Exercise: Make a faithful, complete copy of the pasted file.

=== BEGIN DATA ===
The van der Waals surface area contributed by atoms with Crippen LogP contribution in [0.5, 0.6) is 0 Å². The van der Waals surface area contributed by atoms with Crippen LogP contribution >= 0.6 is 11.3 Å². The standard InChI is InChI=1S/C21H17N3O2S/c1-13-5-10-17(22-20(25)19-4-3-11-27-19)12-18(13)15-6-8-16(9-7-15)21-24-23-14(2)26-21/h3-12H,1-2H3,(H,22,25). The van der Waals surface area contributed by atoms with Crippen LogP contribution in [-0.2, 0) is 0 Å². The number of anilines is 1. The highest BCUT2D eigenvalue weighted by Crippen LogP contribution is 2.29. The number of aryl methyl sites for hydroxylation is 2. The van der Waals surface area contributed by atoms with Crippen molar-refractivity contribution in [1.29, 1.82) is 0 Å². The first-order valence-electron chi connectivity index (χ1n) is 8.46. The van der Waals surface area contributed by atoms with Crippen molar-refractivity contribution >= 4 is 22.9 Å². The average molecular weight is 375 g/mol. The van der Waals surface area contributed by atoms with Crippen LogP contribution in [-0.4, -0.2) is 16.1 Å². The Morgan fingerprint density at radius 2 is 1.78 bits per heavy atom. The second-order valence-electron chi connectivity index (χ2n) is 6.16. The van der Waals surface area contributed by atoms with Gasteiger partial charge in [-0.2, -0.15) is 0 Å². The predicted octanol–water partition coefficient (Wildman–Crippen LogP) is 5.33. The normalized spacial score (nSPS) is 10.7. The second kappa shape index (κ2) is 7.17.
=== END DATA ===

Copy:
The van der Waals surface area contributed by atoms with Crippen LogP contribution in [0.5, 0.6) is 0 Å². The van der Waals surface area contributed by atoms with Crippen LogP contribution >= 0.6 is 11.3 Å². The standard InChI is InChI=1S/C21H17N3O2S/c1-13-5-10-17(22-20(25)19-4-3-11-27-19)12-18(13)15-6-8-16(9-7-15)21-24-23-14(2)26-21/h3-12H,1-2H3,(H,22,25). The van der Waals surface area contributed by atoms with Crippen LogP contribution in [-0.2, 0) is 0 Å². The number of anilines is 1. The highest BCUT2D eigenvalue weighted by Crippen LogP contribution is 2.29. The number of aryl methyl sites for hydroxylation is 2. The van der Waals surface area contributed by atoms with Crippen molar-refractivity contribution in [1.29, 1.82) is 0 Å². The first-order valence-electron chi connectivity index (χ1n) is 8.46. The van der Waals surface area contributed by atoms with Crippen molar-refractivity contribution >= 4 is 22.9 Å². The average molecular weight is 375 g/mol. The van der Waals surface area contributed by atoms with Crippen LogP contribution in [-0.4, -0.2) is 16.1 Å². The Morgan fingerprint density at radius 2 is 1.78 bits per heavy atom. The second-order valence-electron chi connectivity index (χ2n) is 6.16. The van der Waals surface area contributed by atoms with Gasteiger partial charge in [-0.2, -0.15) is 0 Å². The predicted octanol–water partition coefficient (Wildman–Crippen LogP) is 5.33. The normalized spacial score (nSPS) is 10.7. The second kappa shape index (κ2) is 7.17.